- Harare City Council cancels a 30-year waste-to-energy agreement between the local authority and Geogenix BV
- The local authority also disregarded Local Government minister July Moyo’s order that the council pays a US$1.5 million bill due to Geogenix BV for services rendered in May and June at the Pomona waste management energy plant
- Combined Harare Residents Association (CHRA) approached the courts to declare that the directive by Moyo as well as the utilization of devolution funds to pay Geogenix B. V contractual obligations are unlawful
The Harare City Council has resolved to cancel the Pomona waste management deal that was imposed on the local authority by the Local Government ministry.
According to Fair Planet, the 30-year Build-Own-Operate-Transfer project was meant to generate 22 megawatts of electricity by converting the city’s waste, which until now has been dumped at Pomona – a dumpsite on the outskirts of the city. A joint venture firm called Geo-Pomona Waste Management (Pvt) Ltd was tapped to spearhead the project.
Harare mayor Jacob Mafume confirmed that the local authority had cancelled the Pomona deal.
“I can confirm that we cancelled the Pomona deal. We came to this agreement in the last meeting we had,” Mafume said in an interview.
“We are a council and we make our decisions. If they are unhappy they go to court. Once we make a resolution it’s binding and stands.”
The Local Government ministry has been accusing the City of Harare of frustrating the deal which was given national project status.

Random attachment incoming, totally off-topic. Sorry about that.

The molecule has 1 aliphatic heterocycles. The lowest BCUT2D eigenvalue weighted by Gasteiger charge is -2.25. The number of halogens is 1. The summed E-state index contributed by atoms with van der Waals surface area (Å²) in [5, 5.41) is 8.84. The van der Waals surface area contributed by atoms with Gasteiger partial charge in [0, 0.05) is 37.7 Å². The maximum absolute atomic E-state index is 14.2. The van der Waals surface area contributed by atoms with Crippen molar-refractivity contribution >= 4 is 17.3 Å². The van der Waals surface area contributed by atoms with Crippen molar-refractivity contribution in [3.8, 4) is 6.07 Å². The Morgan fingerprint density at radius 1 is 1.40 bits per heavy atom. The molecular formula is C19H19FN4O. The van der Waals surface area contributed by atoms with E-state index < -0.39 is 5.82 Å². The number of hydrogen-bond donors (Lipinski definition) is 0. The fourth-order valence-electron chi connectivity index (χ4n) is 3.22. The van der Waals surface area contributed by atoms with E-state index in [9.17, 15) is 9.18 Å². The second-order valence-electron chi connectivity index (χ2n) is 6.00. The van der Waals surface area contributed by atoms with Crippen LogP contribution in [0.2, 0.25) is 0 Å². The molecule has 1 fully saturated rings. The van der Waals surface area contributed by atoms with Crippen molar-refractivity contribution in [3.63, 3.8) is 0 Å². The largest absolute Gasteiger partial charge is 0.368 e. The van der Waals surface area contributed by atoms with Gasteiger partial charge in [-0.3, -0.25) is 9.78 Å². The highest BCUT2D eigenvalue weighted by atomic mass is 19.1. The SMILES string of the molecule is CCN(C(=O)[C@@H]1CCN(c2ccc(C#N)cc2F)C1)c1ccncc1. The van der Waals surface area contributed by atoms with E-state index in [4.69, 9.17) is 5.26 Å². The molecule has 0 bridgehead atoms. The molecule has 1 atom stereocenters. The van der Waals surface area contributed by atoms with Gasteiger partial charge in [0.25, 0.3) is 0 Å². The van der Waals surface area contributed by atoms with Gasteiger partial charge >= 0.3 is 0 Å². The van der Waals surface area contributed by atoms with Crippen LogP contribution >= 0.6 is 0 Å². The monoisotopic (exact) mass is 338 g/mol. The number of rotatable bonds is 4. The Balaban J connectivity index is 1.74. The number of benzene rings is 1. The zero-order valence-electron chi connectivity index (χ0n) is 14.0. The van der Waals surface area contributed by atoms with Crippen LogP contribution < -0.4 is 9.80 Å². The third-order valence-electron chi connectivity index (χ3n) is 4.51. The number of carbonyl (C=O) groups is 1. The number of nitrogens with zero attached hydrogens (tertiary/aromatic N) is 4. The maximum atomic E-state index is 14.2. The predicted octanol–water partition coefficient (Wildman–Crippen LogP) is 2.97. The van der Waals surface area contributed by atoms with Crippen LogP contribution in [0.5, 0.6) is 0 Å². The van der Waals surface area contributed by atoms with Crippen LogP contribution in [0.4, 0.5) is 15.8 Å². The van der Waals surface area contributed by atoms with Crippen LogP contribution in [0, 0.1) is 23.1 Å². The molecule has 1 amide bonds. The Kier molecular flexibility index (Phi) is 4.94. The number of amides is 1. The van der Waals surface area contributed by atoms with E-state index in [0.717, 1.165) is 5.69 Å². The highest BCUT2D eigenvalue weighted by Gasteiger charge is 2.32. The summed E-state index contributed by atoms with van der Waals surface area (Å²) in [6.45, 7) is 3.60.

According to an article by Bulawayo24 published August 7, 2022, the local authority also disregarded Local Government minister July Moyo’s order that the council pays a US$1.5 million bill due to Geogenix BV for services rendered in May and June at the Pomona waste management energy plant.
New Zimbabwe in an article dated June 24, 2022, said the ministry of local government wrote to the Harare city council ordering the local authority to pay up the ballooning Pomona dumpsite bill.
But the council refused to pay the bill after resolving to suspend the 30-year agreement between the local authority and Geogenix BV, represented by its executive chairperson Delish Nguwaya.
“I have taken note of the contents of the letter dated June 10, 2022, in which you state that you are unable to pay the invoice raised by Geo Pomona in the amount of US$780 890 for the month of May,” said local government permanent secretary Zvinechimwe Churu in the letter which was addressed to Harare’s town clerk.
“May I remind you that the action not to pay has serious consequences, not only with respect to the council’s obligations but also on the government who is the guarantor to the project.
“Failure to pay will result in accumulation of debt through interest, arrears, penalties, and fees due and payable.”
The local government permanent secretary added; “The amount will become unsustainable should the stance be sustained beyond the May payment.
“We request a response from you that you will honour the bill for May as well as the other coming months as they fall due.
“It is thus our expectation that the operations at Pomona should continue uninterrupted and council shall abide by the contractual terms provided for in the existing contract.”